A team of academic, industry and independent researchers has demonstrated a new class of computer attacks that compromise the contents of "secure" memory systems, particularly in laptops.
Ed Felten opened a Reunions 2007 panel discussion on Internet privacy by showing images from Google's new map service called "Street View."
In a paper published on the Web today, a group of Princeton computer scientists said they created demonstration vote-stealing software that can be installed within a minute on a common electronic voting machine. The software can fraudulently change vote counts without being detected.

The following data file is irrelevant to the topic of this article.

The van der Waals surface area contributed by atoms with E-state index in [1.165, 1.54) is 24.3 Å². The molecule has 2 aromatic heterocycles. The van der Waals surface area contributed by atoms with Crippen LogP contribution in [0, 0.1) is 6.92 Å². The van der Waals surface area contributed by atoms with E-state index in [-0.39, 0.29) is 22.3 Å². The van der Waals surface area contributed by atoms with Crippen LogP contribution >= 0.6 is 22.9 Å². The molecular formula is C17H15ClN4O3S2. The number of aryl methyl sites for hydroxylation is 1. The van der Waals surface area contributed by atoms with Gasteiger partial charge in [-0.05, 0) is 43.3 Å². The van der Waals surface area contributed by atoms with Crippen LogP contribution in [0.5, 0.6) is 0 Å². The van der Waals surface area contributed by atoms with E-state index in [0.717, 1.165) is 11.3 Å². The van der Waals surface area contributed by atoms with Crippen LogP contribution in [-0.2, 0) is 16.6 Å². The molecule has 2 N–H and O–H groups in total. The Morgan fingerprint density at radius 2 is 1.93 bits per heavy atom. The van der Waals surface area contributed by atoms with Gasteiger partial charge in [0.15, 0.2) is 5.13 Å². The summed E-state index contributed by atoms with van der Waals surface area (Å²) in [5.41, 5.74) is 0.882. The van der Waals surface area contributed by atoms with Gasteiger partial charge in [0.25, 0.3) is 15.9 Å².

Computer science graduate student Alex Halderman describes his efforts to uncover security flaws and privacy violations in copyright-protection technologies in an article in the March 22 issue of the Princeton Alumni Weekly.
Computer technology is adding tools, toys and gadgets of all kinds to our lives, but also is creating complex questions about how society uses technology. Personal privacy, business regulation, national security, economic competitiveness, international relations and social justice are all being cast in a new light as information changes hands with greater speed and in greater quantities.